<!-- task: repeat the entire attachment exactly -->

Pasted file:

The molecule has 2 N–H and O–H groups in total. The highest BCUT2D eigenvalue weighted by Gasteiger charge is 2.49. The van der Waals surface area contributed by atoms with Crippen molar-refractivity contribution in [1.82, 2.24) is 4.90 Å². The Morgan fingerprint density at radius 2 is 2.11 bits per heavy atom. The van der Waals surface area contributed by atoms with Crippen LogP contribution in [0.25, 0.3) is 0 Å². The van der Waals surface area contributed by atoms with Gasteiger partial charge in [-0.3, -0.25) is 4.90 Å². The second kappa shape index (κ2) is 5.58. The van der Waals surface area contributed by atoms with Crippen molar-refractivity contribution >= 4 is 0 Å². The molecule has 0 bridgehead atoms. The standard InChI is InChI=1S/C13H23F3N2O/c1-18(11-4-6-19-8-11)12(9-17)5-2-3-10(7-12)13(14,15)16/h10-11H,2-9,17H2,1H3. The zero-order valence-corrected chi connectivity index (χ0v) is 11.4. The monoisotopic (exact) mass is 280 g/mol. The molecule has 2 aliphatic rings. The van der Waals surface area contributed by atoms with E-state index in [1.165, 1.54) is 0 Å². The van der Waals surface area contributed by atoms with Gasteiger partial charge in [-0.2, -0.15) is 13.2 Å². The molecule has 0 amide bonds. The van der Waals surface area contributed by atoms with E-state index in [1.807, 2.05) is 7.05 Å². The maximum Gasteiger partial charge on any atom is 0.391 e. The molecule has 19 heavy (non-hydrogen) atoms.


The molecule has 2 N–H and O–H groups in total. The highest BCUT2D eigenvalue weighted by Gasteiger charge is 2.49. The van der Waals surface area contributed by atoms with Crippen molar-refractivity contribution in [1.82, 2.24) is 4.90 Å². The Morgan fingerprint density at radius 2 is 2.11 bits per heavy atom. The van der Waals surface area contributed by atoms with Crippen LogP contribution in [0.25, 0.3) is 0 Å². The van der Waals surface area contributed by atoms with Gasteiger partial charge in [-0.3, -0.25) is 4.90 Å². The second kappa shape index (κ2) is 5.58. The van der Waals surface area contributed by atoms with Crippen molar-refractivity contribution >= 4 is 0 Å². The molecule has 0 bridgehead atoms. The standard InChI is InChI=1S/C13H23F3N2O/c1-18(11-4-6-19-8-11)12(9-17)5-2-3-10(7-12)13(14,15)16/h10-11H,2-9,17H2,1H3. The zero-order valence-corrected chi connectivity index (χ0v) is 11.4. The monoisotopic (exact) mass is 280 g/mol. The molecule has 2 aliphatic rings. The van der Waals surface area contributed by atoms with E-state index in [1.165, 1.54) is 0 Å². The van der Waals surface area contributed by atoms with Gasteiger partial charge in [-0.2, -0.15) is 13.2 Å². The molecule has 0 amide bonds. The van der Waals surface area contributed by atoms with E-state index in [1.807, 2.05) is 7.05 Å². The maximum Gasteiger partial charge on any atom is 0.391 e. The molecule has 19 heavy (non-hydrogen) atoms.